Marking Time With Words

Spring is a brown time in Wyoming. I noticed this anew as my plane flew low over the hills two days ago. Each time, I can pick out the road that curves against the bluffs south of town, and then we fly over one of the low hills that marks my own neighborhood, over the entirety of the town grid, and touch down--spectacularly--at the base of the snowcapped Tetons. That's what I noticed, however, as we flew over: a neverending swath of brown, and all the mountains still encased in snow. Bison welcomed me back, as did an intrepid weasel that somehow snuck into our suburban home, crept into my room, and, in illustration of every possible rodent horror story, hopped right onto the bed. This is the west, after all.

I was flying back from Seattle, my home of seven years, and where I had spent two luxurious weeks visiting with friends, celebrating a wedding, and remembering the riot of spring. Cherry blossoms, dogwoods, tulips, magnolias. Spring in Seattle is a time of carpet petals and palm-sized camellia flowers that fall, often unblemished, directly to the grass. It is a time of chill winds and spitting rain and oddly timed sunbreaks, too, but I couldn't help but feel that I'd picked an almost tropical locale as snow continued to drift in my hometown and the thermometer dropped back down to winter temperatures.

What does it feel like to be back in Seattle? It's an odd disjunction--more familiar to me in many senses than my life in Jackson, and yet the tugs of loyalty to Wyoming were there, too, as if, in choosing to spend these months in the mountains, I must swear fealty again to my vision, even as the warmth of my friends and the verdant scenery were things I could slip back into so naturally. I caught up with my friend Jessica, who now makes her home in the Bay Area after years spent in Seattle as well, and she remarked that visiting the city now feels like it once did to visit her hometown. This seems about right: the instant, comforting embrace of the known, not tinged by nostalgia, but rather by a deep sense of recognition. A marvel over what has changed, and yet an ease with what has not been forgotten: the buses I take, where we should choose a restaurant, where I should buy a book of poetry.

It's been months since I've ridden buses, and while I sat on one reading, I realized that the city had created a mode of thought for me in the rhythm of how I got from place to place; in the cadence of my walking, in my notation of businesses I passed, in my constant state of being around others in public spaces, and yet often burrowed into my own solitude. It was the same as I rode the bus from Portland to Seattle on a Sunday evening, a continuing drama of glowering clouds, rainbows, and sun outside the windows. I tried to take a picture of the clouds out of the glass, but I ended up taking one with the strip of setting sun from the opposite aisle smeared along the bottom of the frame. Like a double exposure or two counterpanes, tissue-thin, existing side by side. This was the feeling of being in Seattle. My old life close enough to taste and easy enough to resume, my new one waiting anxiously, afraid of being abandoned.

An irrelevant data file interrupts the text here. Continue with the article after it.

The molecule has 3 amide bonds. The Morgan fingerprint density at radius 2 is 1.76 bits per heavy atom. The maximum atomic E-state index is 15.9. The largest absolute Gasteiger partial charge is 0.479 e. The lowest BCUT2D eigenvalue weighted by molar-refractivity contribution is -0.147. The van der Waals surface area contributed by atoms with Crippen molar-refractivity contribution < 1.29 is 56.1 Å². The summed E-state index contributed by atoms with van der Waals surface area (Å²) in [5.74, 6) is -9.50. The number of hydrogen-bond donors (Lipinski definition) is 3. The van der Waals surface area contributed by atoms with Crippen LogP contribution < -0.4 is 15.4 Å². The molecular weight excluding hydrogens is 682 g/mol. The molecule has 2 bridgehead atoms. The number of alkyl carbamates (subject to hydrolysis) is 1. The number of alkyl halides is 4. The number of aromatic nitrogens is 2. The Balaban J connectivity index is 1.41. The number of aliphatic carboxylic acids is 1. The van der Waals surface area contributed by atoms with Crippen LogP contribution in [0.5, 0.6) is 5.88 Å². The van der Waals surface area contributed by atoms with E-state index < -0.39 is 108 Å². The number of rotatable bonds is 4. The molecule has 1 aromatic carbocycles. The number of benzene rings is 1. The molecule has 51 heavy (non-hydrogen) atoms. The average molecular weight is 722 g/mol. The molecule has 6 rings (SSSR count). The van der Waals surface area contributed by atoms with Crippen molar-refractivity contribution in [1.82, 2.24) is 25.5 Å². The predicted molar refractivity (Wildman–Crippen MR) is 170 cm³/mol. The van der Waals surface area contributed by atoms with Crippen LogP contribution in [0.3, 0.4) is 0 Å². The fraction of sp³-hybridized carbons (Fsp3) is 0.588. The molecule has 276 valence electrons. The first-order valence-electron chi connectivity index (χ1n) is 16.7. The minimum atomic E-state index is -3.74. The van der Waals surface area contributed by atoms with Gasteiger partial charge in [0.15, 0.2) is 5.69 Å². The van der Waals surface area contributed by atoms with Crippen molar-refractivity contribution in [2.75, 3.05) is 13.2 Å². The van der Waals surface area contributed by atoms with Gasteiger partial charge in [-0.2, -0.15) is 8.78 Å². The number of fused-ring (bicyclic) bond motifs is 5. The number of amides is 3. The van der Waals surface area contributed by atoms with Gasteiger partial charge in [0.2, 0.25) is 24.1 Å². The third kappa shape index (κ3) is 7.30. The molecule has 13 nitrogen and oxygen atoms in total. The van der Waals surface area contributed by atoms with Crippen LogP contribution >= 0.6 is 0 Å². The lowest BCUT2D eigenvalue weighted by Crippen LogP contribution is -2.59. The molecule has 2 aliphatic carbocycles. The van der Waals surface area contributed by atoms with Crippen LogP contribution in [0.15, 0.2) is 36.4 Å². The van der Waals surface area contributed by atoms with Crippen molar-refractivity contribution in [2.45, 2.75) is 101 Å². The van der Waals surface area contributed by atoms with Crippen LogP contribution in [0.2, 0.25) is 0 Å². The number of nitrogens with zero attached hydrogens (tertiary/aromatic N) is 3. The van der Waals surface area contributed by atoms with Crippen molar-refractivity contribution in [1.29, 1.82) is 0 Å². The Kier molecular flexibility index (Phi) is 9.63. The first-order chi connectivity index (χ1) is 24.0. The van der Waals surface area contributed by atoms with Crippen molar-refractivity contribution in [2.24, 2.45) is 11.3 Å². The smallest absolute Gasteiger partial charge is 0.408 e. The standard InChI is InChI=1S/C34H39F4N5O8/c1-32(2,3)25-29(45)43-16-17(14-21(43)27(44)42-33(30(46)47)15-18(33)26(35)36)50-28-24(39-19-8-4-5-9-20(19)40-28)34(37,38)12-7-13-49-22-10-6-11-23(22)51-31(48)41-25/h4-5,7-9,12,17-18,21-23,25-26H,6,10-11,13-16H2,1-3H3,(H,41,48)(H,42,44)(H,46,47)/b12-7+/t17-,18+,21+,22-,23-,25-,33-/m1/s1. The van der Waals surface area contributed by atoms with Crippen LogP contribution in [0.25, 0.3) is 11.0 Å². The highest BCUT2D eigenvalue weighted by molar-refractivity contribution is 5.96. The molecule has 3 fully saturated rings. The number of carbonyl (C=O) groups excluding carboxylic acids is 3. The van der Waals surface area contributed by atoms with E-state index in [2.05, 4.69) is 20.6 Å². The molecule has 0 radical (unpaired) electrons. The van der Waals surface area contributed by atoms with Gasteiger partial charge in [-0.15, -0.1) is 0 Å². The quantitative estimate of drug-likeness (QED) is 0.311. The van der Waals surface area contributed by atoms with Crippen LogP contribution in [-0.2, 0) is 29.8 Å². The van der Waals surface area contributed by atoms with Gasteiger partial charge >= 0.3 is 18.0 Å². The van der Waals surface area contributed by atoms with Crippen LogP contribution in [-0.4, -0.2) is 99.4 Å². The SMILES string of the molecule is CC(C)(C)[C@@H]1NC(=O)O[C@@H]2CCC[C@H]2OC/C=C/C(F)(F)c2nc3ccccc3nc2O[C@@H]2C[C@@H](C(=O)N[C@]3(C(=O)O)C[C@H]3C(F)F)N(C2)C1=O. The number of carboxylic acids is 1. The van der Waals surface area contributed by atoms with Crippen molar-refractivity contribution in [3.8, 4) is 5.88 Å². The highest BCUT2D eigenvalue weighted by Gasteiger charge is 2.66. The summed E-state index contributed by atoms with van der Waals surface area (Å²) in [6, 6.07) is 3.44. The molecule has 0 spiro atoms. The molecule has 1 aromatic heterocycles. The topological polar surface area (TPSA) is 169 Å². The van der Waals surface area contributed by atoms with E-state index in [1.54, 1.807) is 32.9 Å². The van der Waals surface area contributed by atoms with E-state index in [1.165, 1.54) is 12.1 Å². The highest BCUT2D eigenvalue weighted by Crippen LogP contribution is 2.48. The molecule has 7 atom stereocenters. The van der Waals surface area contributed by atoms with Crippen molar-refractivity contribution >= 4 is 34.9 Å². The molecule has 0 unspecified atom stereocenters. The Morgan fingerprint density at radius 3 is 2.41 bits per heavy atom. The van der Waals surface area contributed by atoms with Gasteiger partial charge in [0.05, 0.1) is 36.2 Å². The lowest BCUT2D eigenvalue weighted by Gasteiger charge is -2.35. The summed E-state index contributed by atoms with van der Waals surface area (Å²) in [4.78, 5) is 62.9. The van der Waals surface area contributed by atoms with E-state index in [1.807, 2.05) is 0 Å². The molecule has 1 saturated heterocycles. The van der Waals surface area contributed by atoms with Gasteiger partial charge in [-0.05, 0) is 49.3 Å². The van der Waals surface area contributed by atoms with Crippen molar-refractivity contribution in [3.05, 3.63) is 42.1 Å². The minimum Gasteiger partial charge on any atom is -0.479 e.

And yet. Part of living in Jackson feels like coming back to the beginning in the best way. Here, I have found new ways to think, too. In cars, playing my music and singing along like a banshee. On long, aimless walks while our dog Iris bounds unbidden into fields to chase the birds. In the feeling of electricity whenever a coyote howl pierces the dead of night or yes, even when a weasel sneaks into the house and brings everything that is outside, inside. I know the big question hangs there, swollen with the accumulation of months: Where will you go? And the truth is, I still don't know. I suppose I am still living the questions. I suppose my journey is meant to go a little further. At least the scenery will not disappoint. And at least I am reminded of the dear friends who support me and mean so much to me and whose much-needed company will no doubt buoy me through the rest of this month and beyond.

I am also turning 30 a week from today. It's a milestone that I want to meet with a marker. This week, I will complete my book. So, when I say I am marking time with words, I mean it very explicitly. This is the week. I will be holing myself up for as long as it takes so that I can emerge on the dawning day of my next decade and know that one thing I did in my twenties was finish my book. I will put the dot at the bottom of that question mark. I will move to the next sentence. And then, it will be time to move onto living another question, to finding another path in the trees.